Sorry, this research is forbidden because it might reinforce stereotypes.
Our whole university system is smelling more and more like the Augean stables.
HT: Bitch, Ph.D.
Arthur Miller, American playwright, died last night at 89. Having seen a magnificent production of his play The Crucible at Laguna Beach High School a few years back, and read Death of a Salesman years ago, I can attest to his skills as a playwright.
Miller was famous, of course, not only for his plays but for his marriage to movie star Marilyn Monroe.
NPR, in covering Miller's death, voiced the familiar theme that The Crucible was an attack by indirection on "McCarthyism," and simply assumed that McCarthyism was a dark stain upon American history, and those who resisted the investigations of American Communism in the later '40s and '50s were heroes, while the investigators were bumpkin Inquisitors. The era gave rise to such titles as Anti-Intellectualism in American Life, by Richard Hofstadter, and periodically public TV, Sundance, and the like treat us to sympathetic evocations of the likes of Paul Robeson, the Hollywood Ten, and Owen Lattimore.
(For the younger set, Robeson was a black actor and singer who was also a devoted adherent of the Communist Party ("CP"). The Hollywood Ten were movie folk, mostly writers, who refused to name their communist and pro-communist associates, and suffered for it, among other things, found themselves unable to find work under their own names. Lattimore was a scholar of Central Asia who was accused of Communist sympathies.)
The unspoken assumption of the center-left Conventional Wisdom is that while communism today is discredited and quaintly obsolete, folks who joined or collaborated with the American Communist Party were just socially conscious people, only more so. The party itself, although seen as a bit boring, was a league of good-hearted people who were looking for a way out of the depression, opposed racial discrimination, and wanted to to fight fascism before it was fashionable (so-called "premature anti-fascists").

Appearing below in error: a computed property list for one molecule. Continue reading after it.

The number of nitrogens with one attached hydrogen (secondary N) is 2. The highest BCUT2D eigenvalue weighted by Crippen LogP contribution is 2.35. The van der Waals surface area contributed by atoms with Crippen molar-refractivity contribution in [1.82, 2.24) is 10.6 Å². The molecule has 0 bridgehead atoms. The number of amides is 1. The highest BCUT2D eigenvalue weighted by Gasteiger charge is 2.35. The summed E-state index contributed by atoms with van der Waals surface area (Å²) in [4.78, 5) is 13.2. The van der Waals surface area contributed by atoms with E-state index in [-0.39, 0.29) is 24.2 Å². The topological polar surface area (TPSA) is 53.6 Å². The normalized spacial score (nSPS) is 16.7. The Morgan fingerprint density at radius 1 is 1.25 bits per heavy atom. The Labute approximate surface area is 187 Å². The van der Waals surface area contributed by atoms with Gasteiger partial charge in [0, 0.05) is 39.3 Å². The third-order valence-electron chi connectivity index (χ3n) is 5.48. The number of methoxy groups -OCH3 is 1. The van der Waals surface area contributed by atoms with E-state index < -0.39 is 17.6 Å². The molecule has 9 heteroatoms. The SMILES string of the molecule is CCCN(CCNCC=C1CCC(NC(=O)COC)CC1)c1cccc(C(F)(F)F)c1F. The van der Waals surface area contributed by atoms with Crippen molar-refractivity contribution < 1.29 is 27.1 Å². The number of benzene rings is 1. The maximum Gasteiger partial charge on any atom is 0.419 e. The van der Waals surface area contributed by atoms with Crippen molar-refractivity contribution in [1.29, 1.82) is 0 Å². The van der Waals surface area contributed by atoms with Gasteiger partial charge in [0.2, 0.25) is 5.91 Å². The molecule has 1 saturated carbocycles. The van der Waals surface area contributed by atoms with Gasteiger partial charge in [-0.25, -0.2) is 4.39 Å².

A look at the history of the CP itself shows this to be a false picture. The party was a centrally-controlled, partly Soviet-financed organization that rigidly followed the dictates of Stalin's Russia, supported Stalin's every move, and recruited members to act as Soviet agents in the United States.
Moreover, by 1948, when the Soviet takeover of Central Europe was largely complete, and the Cold War (which was sometimes hot) began in earnest, affiliation, past or present, of an individual with the CP gave reason for concern about that individual's loyalty to this country. It was in this period that one wing of liberalism undertook to purge its unions and organizations of communists, because they recognized who and what Stalin was.
Membership in the CP, moreover, raised moral questions. The CP uncritically supported Stalin. Stalin, mouthing revolutionary rhetoric, from the '20s on, murdered millions, deliberately starving the peasants of the Ukraine, for example, and deporting millions to the Gulags or forced-labor camps, most of whom never returned. Stalin staged show-trials of his former associates, most of whom were subsequently executed. Although such mouthpieces as Walter Duranty of the New York Times tried to disguise the carnage, it was not unknown.
Nor was there any secret about the shift of the CP from a strong anti-fascist line to a pro-peace line when the Soviet Union signed a pact with Germany to invade Poland, back to a pro-war line when Hitler attacked Russia.
Support of the CP, then, was an example of either terminal and possibly deliberate ignorance, or colossal moral blindness.
One of the mysteries of our time is why, when any hint of sympathy with Hitler or Mussolini generates cries of outrage, and when it involves intellectuals such as Paul de Man, long articles in the New York Review of Books, an affiliation with communism is treated by intellectual and liberal circles as, at worst, an eccentricity.
It is clear from what we know now that the anticommunists of the '40s and '50s were right on the essential points:
The Roosevelt Administration recognized none of this. As the Cold War began and a section of American liberalism realized the dangers of communism, that movement split, and battles raged for control of groups such as the CIO, the grouping of industrial labor unions.Various individuals and groups on the center-right also seized upon this issue, partly as a club to attack the Democrats, but also out of religious conviction (the CP was atheist in principle) and a genuine recognition that there was a serious unrecognized danger.
All of this is a preface to my conclusion that opposition to communism and concern about communist infiltration of American government and institutions were legitimate. The anti-communist position was right, and the anti-anti-communist position was wrong.
It doesn't follow that all the politicians who mounted the anti-communist bandwagon were paragons, or that abuses and unfairness did not occur. The purpose of this piece is not to dissect McCarthy's investigations, or the activities of his staffers, such as Roy Cohn and David Schine, but to argue that on the fundamental issue, the "McCarthyites" were right.